If North Carolina recruiters, economic developers and lawmakers weren't actively courting GE, last week's announcement should have energized them.
In the next three months or so, the energy division of General Electric plans to select a spot somewhere in the United States for a new, $600 million solar-panel factory that's expected to employ about 400 people.
While no one will confirm North Carolina's interest, it's hard to imagine that this state won't mount some attack to attract the plum project. That effort will almost certainly include state and local incentives tied to job creation targets, and face stiff competition from other states.
For starters, it's green energy, a no-brainer for politicians eager to lure environmentally friendly jobs. It's a lot of jobs. And it's GE, not some risky solar startup.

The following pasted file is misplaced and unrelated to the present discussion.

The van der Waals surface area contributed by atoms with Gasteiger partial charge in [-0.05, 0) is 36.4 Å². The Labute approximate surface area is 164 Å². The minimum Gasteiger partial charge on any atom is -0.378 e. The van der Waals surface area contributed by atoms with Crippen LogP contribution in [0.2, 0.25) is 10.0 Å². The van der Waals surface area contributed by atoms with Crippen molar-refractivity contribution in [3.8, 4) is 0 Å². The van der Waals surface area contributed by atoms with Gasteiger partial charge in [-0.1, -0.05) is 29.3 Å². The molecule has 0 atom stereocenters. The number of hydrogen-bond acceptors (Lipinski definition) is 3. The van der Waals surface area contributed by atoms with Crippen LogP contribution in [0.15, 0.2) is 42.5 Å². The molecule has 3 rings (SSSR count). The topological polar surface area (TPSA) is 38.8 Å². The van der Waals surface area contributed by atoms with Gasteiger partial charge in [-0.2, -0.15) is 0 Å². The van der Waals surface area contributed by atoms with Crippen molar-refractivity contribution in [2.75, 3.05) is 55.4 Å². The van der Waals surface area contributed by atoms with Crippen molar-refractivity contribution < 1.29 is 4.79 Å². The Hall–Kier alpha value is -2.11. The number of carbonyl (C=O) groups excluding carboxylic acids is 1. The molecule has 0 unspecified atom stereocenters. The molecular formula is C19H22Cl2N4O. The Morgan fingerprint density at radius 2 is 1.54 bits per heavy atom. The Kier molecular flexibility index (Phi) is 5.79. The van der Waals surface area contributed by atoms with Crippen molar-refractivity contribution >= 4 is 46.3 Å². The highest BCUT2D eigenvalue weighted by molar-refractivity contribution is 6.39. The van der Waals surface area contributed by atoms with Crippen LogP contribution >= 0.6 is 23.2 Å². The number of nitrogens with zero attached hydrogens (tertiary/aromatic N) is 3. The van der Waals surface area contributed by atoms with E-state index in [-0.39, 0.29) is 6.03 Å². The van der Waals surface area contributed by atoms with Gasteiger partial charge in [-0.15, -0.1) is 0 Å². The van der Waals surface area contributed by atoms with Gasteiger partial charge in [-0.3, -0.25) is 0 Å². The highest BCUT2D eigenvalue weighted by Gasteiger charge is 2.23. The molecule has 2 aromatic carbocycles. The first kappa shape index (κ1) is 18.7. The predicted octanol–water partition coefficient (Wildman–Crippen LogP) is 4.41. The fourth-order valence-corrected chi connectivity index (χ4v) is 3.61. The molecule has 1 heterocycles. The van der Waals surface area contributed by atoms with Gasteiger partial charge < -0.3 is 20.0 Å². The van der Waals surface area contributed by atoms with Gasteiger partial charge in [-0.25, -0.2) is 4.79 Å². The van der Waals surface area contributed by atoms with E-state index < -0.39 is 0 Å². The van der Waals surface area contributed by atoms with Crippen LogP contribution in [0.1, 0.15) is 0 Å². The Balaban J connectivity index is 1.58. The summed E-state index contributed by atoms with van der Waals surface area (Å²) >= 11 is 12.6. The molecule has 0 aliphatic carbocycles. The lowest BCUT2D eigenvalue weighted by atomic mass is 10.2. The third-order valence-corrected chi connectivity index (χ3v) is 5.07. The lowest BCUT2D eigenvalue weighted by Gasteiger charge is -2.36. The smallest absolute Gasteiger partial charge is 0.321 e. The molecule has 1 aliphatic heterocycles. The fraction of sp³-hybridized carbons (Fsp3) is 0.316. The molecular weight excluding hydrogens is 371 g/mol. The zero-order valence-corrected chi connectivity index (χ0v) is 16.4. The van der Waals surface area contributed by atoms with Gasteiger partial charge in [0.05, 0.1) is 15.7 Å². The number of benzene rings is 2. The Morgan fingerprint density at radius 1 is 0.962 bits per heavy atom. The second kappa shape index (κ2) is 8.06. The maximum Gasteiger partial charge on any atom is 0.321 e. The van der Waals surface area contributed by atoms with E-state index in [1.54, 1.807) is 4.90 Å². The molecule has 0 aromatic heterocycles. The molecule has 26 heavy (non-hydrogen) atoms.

The corporation already employs thousands in North Carolina, including at its nuclear headquarters in Wilmington, a jet-engine factory in Durham and other facilities across the state.
In 2008, GE Hitachi Nuclear Energy agreed to expand its Wilmington campus and add 900 jobs after receiving the promise of state and local incentives worth as much as $36.6 million over 12 years.
For its latest expansion, Atlanta-based GE Energy will review potential locations based on factors such as proximity to its existing research centers, available factory space and incentives.
The company hopes to make a decision within the next 100 days, said spokesman Dan Nelson. He declined to comment on whether North Carolina will be on the consider list.
GE wants to tap surging demand for solar power, and invest as the technology continues to improve, and costs keep falling.
N.C. Department of Commerce spokesman Tim Crowley also declined to comment on a specific project, per the agency's policy. He did note that one of Commerce's "targeted growth areas" is the energy industry.